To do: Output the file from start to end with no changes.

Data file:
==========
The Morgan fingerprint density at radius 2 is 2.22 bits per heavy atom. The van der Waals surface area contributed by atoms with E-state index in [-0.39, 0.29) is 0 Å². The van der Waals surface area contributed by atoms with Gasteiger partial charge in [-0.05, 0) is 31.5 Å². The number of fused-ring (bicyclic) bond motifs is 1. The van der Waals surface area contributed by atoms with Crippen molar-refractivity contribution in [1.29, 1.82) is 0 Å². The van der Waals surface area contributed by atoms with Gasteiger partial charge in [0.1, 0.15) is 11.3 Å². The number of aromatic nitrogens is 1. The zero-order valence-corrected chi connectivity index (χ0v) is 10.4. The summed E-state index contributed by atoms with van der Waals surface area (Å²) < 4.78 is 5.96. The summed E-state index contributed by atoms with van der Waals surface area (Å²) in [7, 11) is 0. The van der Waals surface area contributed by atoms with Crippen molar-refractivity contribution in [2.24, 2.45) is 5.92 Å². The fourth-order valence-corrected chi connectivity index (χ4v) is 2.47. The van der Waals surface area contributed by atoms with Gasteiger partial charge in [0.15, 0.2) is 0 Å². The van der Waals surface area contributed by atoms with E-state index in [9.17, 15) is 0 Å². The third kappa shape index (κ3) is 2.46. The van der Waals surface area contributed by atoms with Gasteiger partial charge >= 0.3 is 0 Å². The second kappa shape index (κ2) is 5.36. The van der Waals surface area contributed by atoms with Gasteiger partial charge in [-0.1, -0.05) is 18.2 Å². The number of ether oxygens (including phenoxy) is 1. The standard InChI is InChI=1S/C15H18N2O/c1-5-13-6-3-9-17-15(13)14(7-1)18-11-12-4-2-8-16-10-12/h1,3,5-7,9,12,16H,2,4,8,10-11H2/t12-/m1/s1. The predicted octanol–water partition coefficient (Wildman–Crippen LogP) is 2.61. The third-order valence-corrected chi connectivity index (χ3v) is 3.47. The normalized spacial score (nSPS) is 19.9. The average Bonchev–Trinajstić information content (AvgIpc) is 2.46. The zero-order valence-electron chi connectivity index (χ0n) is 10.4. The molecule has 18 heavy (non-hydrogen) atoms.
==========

The Morgan fingerprint density at radius 2 is 2.22 bits per heavy atom. The van der Waals surface area contributed by atoms with E-state index in [-0.39, 0.29) is 0 Å². The van der Waals surface area contributed by atoms with Gasteiger partial charge in [-0.05, 0) is 31.5 Å². The number of fused-ring (bicyclic) bond motifs is 1. The van der Waals surface area contributed by atoms with Crippen molar-refractivity contribution in [1.29, 1.82) is 0 Å². The van der Waals surface area contributed by atoms with Gasteiger partial charge in [0.1, 0.15) is 11.3 Å². The number of aromatic nitrogens is 1. The zero-order valence-corrected chi connectivity index (χ0v) is 10.4. The summed E-state index contributed by atoms with van der Waals surface area (Å²) < 4.78 is 5.96. The summed E-state index contributed by atoms with van der Waals surface area (Å²) in [7, 11) is 0. The van der Waals surface area contributed by atoms with Crippen molar-refractivity contribution in [2.24, 2.45) is 5.92 Å². The fourth-order valence-corrected chi connectivity index (χ4v) is 2.47. The van der Waals surface area contributed by atoms with Gasteiger partial charge in [0.15, 0.2) is 0 Å². The van der Waals surface area contributed by atoms with E-state index in [9.17, 15) is 0 Å². The third kappa shape index (κ3) is 2.46. The van der Waals surface area contributed by atoms with Gasteiger partial charge >= 0.3 is 0 Å². The second kappa shape index (κ2) is 5.36. The van der Waals surface area contributed by atoms with Gasteiger partial charge in [-0.1, -0.05) is 18.2 Å². The number of ether oxygens (including phenoxy) is 1. The standard InChI is InChI=1S/C15H18N2O/c1-5-13-6-3-9-17-15(13)14(7-1)18-11-12-4-2-8-16-10-12/h1,3,5-7,9,12,16H,2,4,8,10-11H2/t12-/m1/s1. The predicted octanol–water partition coefficient (Wildman–Crippen LogP) is 2.61. The third-order valence-corrected chi connectivity index (χ3v) is 3.47. The normalized spacial score (nSPS) is 19.9. The average Bonchev–Trinajstić information content (AvgIpc) is 2.46. The zero-order valence-electron chi connectivity index (χ0n) is 10.4. The molecule has 18 heavy (non-hydrogen) atoms.